CellectCell Making Progress Toward Finish Line
CellectCell, a company spawned in labs at the Petit Institute for Bioengineering and Bioscience, is moving steadily toward commercial viability.
“We have recently begun pilot production for our initial product, the CellectCell MicroCassette™, and will have beta units in the next few months,” says Rebecca Marshall, president and CEO of CellectCell. “We are very excited about the progress we have made toward commercializing this novel, label-free cell isolation technology.”
The company is the brainchild of co-founders Andrés García and Todd McDevitt, who have deep roots in the Petit Institute and the Georgia Institute of Technology.
García, the Rae S. and Frank H. Neely Chair and Regents’ Professor in the Woodruff School of Mechanical Engineering, is a longtime faculty researcher at the Petit Institute. McDevitt, former Petit Institute researcher and director of the Stem Cell Engineering Center at Georgia Tech, is now a senior investigator at the Gladstone Institutes and professor in the Department of Bioengineering & Therapeutic Sciences at the University of California-San Francisco.
The company is built on technology and methods developed by García, McDevitt and fellow researchers at Georgia Tech: Ankur Singh and Shalu Suri (researchers at Cornell University, and former postdoctoral fellows at Georgia Tech) and Hang Lu (Petit Institute faculty researcher, professor in the School of Chemical and Biomolecular Engineering).
In December 2014, Atlanta-based Medtown Ventures, LLC (a firm that specializes in growing promising life science companies) entered into an exclusive license agreement with the Georgia Tech Research Corporation to form CellectCell with co-founders García and McDevitt to commercialize their innovative adhesive-signature based stem cell selection and isolation technology.
The CellectCell MicroCassette™ leverages the adhesive-signature based methodology to rapidly isolate specific populations of cells with greater than 95 percent purity and yield. Medtown’s managing director, Chris Fair, calls it, “game-changing technology for both research based activities as well as product development.”
Clutch Assist from GRA
Last fall, the Georgia Research Alliance (through the GRA Ventures Program) stepped up with critical Phase II funding to support CellectCell’s efforts toward developing a disposable cell isolation cassette for academic and commercial research.
Marshall, a Medtown director, says the collaboration with GRA will help transform the technology into products that allow researchers and manufacturing companies to select for specific cell types with higher sensitivity and specificity than what is currently available. Because the technology is based on the inherent properties of cells, and is label-free, the process does not adversely affect cell viability or phenotype.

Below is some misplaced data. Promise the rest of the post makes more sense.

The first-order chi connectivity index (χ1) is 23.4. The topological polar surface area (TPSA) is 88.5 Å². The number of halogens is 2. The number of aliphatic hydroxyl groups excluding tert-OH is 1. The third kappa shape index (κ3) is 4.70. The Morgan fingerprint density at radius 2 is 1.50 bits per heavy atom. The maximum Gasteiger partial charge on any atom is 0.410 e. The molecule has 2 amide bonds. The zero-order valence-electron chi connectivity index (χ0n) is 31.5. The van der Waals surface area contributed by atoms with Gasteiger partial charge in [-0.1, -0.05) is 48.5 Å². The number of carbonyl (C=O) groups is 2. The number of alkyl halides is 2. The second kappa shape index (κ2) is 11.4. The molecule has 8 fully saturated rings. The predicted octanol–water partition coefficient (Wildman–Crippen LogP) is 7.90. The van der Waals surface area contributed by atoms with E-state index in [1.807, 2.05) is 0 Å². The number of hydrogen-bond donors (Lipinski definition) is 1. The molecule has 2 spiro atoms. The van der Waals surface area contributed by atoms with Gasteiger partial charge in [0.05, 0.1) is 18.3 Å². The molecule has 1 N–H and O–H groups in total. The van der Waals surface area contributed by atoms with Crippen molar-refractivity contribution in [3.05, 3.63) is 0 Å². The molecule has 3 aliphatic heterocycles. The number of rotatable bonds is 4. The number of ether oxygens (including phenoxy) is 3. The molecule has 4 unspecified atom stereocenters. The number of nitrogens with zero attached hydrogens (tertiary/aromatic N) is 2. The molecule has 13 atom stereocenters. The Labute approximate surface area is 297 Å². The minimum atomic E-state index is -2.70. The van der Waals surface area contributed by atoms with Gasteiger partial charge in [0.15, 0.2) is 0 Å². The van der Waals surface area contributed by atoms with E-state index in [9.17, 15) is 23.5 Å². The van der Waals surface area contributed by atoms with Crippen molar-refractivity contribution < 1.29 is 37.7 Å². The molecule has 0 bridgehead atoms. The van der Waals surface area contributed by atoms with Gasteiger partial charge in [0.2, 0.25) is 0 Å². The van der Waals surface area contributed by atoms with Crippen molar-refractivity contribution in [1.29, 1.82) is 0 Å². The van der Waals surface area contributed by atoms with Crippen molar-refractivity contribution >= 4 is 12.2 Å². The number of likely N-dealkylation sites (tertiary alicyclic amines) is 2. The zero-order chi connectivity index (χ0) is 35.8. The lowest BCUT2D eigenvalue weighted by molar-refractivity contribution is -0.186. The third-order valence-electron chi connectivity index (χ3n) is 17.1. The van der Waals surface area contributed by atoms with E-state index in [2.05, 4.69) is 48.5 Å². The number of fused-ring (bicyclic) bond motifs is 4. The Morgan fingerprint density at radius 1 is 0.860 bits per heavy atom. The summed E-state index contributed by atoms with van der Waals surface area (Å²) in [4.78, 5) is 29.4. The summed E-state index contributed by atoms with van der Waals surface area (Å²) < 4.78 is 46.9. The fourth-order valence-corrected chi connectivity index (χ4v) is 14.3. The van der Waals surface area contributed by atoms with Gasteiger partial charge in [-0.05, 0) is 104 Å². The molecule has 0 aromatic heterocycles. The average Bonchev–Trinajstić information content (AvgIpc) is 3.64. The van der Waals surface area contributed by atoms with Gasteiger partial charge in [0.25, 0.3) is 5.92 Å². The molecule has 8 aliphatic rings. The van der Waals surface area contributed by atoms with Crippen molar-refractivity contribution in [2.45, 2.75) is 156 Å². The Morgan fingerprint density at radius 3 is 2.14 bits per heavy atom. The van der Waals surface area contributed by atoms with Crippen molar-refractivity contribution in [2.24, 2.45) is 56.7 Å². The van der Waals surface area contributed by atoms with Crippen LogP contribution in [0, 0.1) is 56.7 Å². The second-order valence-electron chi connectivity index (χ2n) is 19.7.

“The technology exploits differences in the adhesive force of different cell types to purify or isolate specific populations from heterogeneous or mixed cultures,” says García, who has used the technology to purify stem cells and differentiated cells, as well different cancer cell types from biopsied tumors.
“We expect that many researchers will find this technology very useful and effective in isolating target cell populations faster, cheaper, and better than current methods,” he adds.
In order to make that happen, it takes a team. Much like the multidisciplinary researchers at the Petit Institute approach common problems from different, interrelated angles, it takes a number of different pieces and moving parts to spin a company out of lab discovery. Basically, CellectCell couldn’t exist without the contribution of something like Medtown.
“There are many important considerations in commercialization and translation that I as a researcher did not appreciate or understand,” says García. “Working with Rebecca and Medtown has allowed this to move forward. They have been invaluable.”
For the past year and a half, Marshall has been running point for CellectCell, as its appointed executive leader and at the moment the only full-time employee.
“My job is basically to keep everyone driving toward the finish line,” she says. “Keeping everyone focused so we’re not chasing down more than we can handle. With platform technology like this, there might be three million things we can see the product being used for, but if we try to focus on all of that at the same time, we won’t get there.”
So, the immediate big challenge, says García, “is transitioning from a lab-scale technology used by researchers that developed it and are very familiar with all the ins and outs to an easy-to-manufacture technology to be broadly used by different researchers that have no prior experience with this platform.”
Another primary role for Marshall, of course, is fundraising. The GRA support couldn’t have come at a better time, she says. And with functional prototypes that work now, and beta units on the market soon, CellectCell will have better opportunities to raise money, she says.
With pilot production underway, commercialization is right around the corner, and the goal is to have the MicroCassette™ widely available in the first half of 2017.
“Our vision,” says Marshall, “is to improve the ease and precision of cell isolation for researchers world-wide, by providing them with a versatile research tool that can be used for every single cell isolation, something on the shelf that becomes as commonplace to researchers as a pipette or culture dish.”
Communications Officer II
Parker H. Petit Institute for
Bioengineering and Bioscience
- Workflow Status: Published
- Created By: Jerry Grillo
- Created: 11/03/2016
- Modified By: Jerry Grillo
- Modified: 11/03/2016